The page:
In other words, if you think the Saudis might be sore at us for crashing the price of oil, they could cause a lot of damage come this fall.

Just sayin'.

Pick Up Your Ride And Go Home

Whiny techbros don't like being told what they can and can't do in the Age of Disruption, and Austin, home of SXSW, decided that yes, ride-sharing drivers for services like Uber and Lyft need tougher background checks.  The companies spent nearly $8 million to force a ballot measure repealing the background check ordnance, and voters went to the polls on Saturday.

On-demand ride companies Uber and Lyft suffered an embarrassing defeat in a Saturday election in Austin as voters backed a measure requiring fingerprint background checks for drivers.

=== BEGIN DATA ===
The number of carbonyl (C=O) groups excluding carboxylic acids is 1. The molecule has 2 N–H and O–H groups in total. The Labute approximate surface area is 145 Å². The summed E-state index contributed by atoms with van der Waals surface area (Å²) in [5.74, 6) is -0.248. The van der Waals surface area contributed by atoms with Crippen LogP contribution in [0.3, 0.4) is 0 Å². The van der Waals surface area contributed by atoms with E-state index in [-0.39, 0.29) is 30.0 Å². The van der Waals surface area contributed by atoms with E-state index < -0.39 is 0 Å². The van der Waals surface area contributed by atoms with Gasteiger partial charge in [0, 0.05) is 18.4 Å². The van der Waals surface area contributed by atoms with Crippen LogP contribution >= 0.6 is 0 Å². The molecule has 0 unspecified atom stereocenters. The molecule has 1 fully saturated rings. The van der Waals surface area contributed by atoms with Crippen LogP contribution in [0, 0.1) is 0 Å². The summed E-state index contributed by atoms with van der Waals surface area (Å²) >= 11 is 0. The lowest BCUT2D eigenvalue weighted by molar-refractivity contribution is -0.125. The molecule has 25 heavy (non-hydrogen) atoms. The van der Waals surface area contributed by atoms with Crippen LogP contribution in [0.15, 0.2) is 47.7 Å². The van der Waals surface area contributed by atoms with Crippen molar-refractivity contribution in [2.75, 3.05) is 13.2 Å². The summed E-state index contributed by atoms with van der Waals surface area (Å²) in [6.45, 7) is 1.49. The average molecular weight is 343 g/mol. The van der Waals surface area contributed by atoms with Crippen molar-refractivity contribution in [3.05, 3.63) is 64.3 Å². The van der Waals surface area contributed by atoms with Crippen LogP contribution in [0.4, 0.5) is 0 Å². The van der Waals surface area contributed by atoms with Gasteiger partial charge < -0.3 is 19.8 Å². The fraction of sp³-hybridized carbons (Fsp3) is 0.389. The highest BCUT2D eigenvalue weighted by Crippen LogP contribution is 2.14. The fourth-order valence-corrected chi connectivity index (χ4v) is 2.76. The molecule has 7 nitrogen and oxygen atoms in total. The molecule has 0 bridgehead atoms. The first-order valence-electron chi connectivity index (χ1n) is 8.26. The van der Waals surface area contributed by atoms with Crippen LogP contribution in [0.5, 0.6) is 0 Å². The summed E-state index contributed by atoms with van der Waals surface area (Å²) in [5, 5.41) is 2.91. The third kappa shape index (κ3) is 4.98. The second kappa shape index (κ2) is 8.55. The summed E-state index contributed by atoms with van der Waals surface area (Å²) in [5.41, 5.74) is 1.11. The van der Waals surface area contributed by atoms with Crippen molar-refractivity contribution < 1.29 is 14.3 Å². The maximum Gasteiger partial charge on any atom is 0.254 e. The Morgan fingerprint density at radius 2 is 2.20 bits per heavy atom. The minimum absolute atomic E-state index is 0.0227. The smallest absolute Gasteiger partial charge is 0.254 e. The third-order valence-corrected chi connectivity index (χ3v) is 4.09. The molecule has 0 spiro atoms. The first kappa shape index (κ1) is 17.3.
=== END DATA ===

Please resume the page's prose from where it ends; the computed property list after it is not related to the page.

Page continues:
The two companies spent more than $8 million to repeal a city ordinance requiring the fingerprint-based criminal checks and launched what turned into the most expensive race in the Texas capital's history. Voters said by a margin of 56 to 44 percent they wanted the fingerprint checks to stay.

The companies outspent their opponents by 80-to-1 and when the votes were tallied their campaign contributions broke down to being more than $200 for each vote in favor of their position.

"Disappointment does not begin to describe how we feel about shutting down operations in Austin," Uber's Austin general manager Chris Nakutis said in a statement.

The stakes were high for the privately held Uber and Lyft, which say their background checks are already rigorous and ensure safety.